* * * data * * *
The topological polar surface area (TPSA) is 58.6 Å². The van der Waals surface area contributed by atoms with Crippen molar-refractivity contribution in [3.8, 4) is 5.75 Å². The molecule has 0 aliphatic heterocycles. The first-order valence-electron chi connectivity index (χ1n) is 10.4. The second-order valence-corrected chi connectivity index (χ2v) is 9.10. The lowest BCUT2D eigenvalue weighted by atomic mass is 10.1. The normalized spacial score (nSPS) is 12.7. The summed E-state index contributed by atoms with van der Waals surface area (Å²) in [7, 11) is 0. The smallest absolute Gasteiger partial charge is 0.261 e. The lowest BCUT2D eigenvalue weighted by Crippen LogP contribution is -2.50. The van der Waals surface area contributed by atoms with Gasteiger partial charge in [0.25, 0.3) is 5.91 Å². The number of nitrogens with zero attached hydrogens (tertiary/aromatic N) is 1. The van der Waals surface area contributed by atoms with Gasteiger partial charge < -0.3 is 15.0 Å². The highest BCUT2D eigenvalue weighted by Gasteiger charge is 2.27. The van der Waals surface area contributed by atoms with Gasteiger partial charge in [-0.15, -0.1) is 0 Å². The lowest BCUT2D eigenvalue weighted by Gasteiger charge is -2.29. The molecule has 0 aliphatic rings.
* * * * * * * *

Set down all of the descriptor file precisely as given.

The topological polar surface area (TPSA) is 58.6 Å². The van der Waals surface area contributed by atoms with Crippen molar-refractivity contribution in [3.8, 4) is 5.75 Å². The molecule has 0 aliphatic heterocycles. The first-order valence-electron chi connectivity index (χ1n) is 10.4. The second-order valence-corrected chi connectivity index (χ2v) is 9.10. The lowest BCUT2D eigenvalue weighted by atomic mass is 10.1. The normalized spacial score (nSPS) is 12.7. The summed E-state index contributed by atoms with van der Waals surface area (Å²) in [7, 11) is 0. The smallest absolute Gasteiger partial charge is 0.261 e. The lowest BCUT2D eigenvalue weighted by Crippen LogP contribution is -2.50. The van der Waals surface area contributed by atoms with Gasteiger partial charge in [0.25, 0.3) is 5.91 Å². The number of nitrogens with zero attached hydrogens (tertiary/aromatic N) is 1. The van der Waals surface area contributed by atoms with Gasteiger partial charge < -0.3 is 15.0 Å². The highest BCUT2D eigenvalue weighted by Gasteiger charge is 2.27. The van der Waals surface area contributed by atoms with Gasteiger partial charge in [-0.15, -0.1) is 0 Å². The lowest BCUT2D eigenvalue weighted by Gasteiger charge is -2.29. The molecule has 0 aliphatic rings.